The Four-Color History of Captain America
Captain America, now known as the Captain America: The First Avenger movie made $176.6M in the USA alone, but what of the character’s back story, which can only be found in the pages of Marvel Comics?
If you love the movie released on Jul 22, 2011, let us look back at the most patriotic hero in his star-spangled history.
The Creation of A Hero
In 1940, the world was on the precipice of war. Joe Simon of Timely (later Marvel) Comics was disgusted with the actions of the Axis Powers and retaliated with the only weapons at his disposal: India ink, drafting pens, and sketch paper.
According to Simon’s memoir, The Comic Book Makers, he approached his boss Martin Goodman with the character design, and Captain America was immediately given the green light.
The first issue of Captain America comics, written by Simon and brought to life by the dynamic pencils of Jack Kirby, appeared on newsstands a short time later with a cover date of March 1941, priced at the then-standard ten cents.
Although all comic books were viewed at the time as disposable entertainment, this debut issue is now a highly sought-after collector’s item that can fetch $100,000 or more in Near Mint condition, according to the Overstreet price guide.
However, in a recent auction, the first Captain America comic book, featuring the memorable cover image of him whacking, fetched more than $3.1 million, becoming one of the world’s priciest comic books.
The Debut of Captain America
Captain America’s origins are simple: Steve Rogers, the proverbial 98-pound weakling, wants nothing more than to serve his country by entering the US military. Designated unfit to serve, he finds another way in: by signing up to be the human guinea pig in a top-secret experiment. Transformed into a super-soldier whose attributes are enhanced to the peak of perfection, he dons a uniform styled after the American flag. He is assigned a teenage sidekick in the form of Bucky Barnes – a typical schtick in the early comics, someone with whom the juvenile reader can quickly connect.
Together, Cap and Bucky take on the Axis powers in a two-fisted manner that the kids at home could only dream of.
The cover image of that first issue was a real shocker, depicting the Captain walloping Adolf Hitler himself with a mighty haymaker while Nazi soldiers fire at him from close range. With patriotism reaching an all-time high, it was a runaway hit.
According to A Complete History of American Comic Books by Shirrel Rhoades, it sold nearly a million copies.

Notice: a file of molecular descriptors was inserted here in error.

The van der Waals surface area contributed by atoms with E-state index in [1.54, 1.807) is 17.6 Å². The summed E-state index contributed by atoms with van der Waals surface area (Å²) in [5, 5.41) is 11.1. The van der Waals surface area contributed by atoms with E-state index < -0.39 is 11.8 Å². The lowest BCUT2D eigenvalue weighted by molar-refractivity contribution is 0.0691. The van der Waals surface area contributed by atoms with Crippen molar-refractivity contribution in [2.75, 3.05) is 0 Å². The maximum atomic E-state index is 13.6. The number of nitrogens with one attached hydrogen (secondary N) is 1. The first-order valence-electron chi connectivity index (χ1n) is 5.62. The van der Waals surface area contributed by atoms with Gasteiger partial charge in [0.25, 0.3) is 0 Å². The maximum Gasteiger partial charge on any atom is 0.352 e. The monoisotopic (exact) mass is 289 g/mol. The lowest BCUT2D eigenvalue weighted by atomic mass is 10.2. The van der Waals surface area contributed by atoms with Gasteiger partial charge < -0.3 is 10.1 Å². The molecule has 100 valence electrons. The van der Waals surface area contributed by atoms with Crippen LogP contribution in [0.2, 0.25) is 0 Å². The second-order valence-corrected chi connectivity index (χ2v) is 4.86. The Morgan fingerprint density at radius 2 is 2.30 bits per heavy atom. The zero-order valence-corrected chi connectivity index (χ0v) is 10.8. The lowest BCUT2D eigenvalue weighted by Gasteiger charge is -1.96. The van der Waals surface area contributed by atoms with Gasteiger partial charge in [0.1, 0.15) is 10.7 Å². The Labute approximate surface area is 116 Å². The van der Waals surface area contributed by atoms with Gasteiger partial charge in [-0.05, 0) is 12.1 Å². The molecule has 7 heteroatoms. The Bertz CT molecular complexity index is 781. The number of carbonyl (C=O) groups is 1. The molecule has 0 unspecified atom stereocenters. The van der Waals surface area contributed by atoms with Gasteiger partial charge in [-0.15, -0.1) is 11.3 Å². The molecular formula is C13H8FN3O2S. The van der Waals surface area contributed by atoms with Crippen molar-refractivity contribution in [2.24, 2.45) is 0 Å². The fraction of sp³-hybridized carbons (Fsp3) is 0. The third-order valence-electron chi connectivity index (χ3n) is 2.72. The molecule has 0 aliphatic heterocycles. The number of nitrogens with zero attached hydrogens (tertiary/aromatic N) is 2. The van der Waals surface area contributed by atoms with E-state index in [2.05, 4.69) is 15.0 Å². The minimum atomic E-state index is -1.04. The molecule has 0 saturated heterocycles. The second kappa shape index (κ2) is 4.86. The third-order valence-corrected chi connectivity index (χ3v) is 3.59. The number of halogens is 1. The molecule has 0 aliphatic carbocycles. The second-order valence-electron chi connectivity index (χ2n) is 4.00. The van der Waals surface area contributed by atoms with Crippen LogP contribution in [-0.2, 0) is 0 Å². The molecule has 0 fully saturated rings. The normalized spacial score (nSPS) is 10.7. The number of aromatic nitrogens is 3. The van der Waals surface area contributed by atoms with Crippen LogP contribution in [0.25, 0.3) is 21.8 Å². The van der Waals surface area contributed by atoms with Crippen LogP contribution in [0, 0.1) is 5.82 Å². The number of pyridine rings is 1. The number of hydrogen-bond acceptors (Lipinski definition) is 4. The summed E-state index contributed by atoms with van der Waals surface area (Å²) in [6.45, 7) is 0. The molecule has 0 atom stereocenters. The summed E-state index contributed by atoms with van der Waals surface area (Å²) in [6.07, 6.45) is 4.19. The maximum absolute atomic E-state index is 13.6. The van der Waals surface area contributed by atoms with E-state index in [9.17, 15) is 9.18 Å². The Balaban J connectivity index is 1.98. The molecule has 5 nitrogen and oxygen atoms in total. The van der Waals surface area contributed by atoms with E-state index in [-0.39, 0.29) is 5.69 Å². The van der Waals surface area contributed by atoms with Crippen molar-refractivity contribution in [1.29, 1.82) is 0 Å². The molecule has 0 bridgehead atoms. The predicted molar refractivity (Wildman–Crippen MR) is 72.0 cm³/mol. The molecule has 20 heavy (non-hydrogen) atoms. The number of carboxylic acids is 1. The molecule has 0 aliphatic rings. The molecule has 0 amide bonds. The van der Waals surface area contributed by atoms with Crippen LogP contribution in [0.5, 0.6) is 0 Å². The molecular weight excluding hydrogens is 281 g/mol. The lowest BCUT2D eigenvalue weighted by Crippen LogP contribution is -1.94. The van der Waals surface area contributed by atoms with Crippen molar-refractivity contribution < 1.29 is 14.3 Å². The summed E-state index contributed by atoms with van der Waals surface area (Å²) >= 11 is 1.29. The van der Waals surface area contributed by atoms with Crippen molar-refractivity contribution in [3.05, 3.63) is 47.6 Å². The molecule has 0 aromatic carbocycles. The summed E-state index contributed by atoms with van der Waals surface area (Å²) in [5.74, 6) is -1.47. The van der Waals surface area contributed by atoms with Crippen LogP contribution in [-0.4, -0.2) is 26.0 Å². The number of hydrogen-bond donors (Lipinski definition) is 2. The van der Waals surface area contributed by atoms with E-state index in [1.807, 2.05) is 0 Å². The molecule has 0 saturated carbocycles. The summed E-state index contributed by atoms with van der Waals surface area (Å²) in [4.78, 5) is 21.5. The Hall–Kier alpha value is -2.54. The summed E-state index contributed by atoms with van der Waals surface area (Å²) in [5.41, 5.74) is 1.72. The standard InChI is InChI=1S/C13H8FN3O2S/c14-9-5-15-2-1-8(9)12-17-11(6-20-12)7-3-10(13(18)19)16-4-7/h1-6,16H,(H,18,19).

The character proved so popular, in fact, that he also appeared regularly in a whole host of other Timely titles. But wartime heroes, like the wars themselves, can only last for so long.
Following the end of World War II, interest in Captain America began to wane, as there was no one left for him to fight. Captain America Comics attempted to relaunch itself as Captain America’s Weird Tales for two issues before finally folding with issue #75 in 1950, an issue in which Cap appeared only on the cover.
By 1953, there was a new threat to the American Way: Communism. Under the new guise of Atlas comics, the folks at Timely attempted to revive Captain America as a “Commie Smasher.” This revival was far from successful and was later retconned away as not being the real Captain America, but rather some great pretender.
It wasn’t until 1964 that Captain America made his real triumphant return. Having settled on the company name of Marvel Comics, issue #4 of the Avengers had the titular superhero team discovering Cap frozen in a block of ice, where he had been in suspended animation since an accident at the tail end of WWII.
He quickly becomes the team leader, and much of his character becomes that of a time-lost individual struggling to adapt to this new freewheeling decade.
On a couple of occasions during the 1970s and 1980s, Steve Rogers gave up his Captain America identity and took a new name and costume. Still, it was never long before he realized that America needed its Captain, and he returned to his rightful role.
Death and Return of A Hero
Captain America has been going strong ever since. Even death can’t keep him down, as was made evident in 2007 when an assassin’s bullet killed him following the major political Civil War storyline that ran across every title in the Marvel Universe.
Following his death, the mantle of Captain America was taken up by his old WWII fighting partner Bucky Barnes, who recently returned to the Marvel Universe after a multiple-decades-long absence.
Even after Steve Rogers returned from “death” (the old adage that nobody stays dead in the comics applies here), Bucky maintained his position as the new Captain America. At the same time, Rogers, in his civilian guise, performed security work and secret missions for the US government.
For 70 years, Captain America has stood as a symbol of everything America is based on. As Marvel’s answer to Superman, he is the living embodiment of Truth, Justice, and the American Way. Like the people of the country he represents, Captain America is not afraid to change with the times. Just ask Bucky Barnes.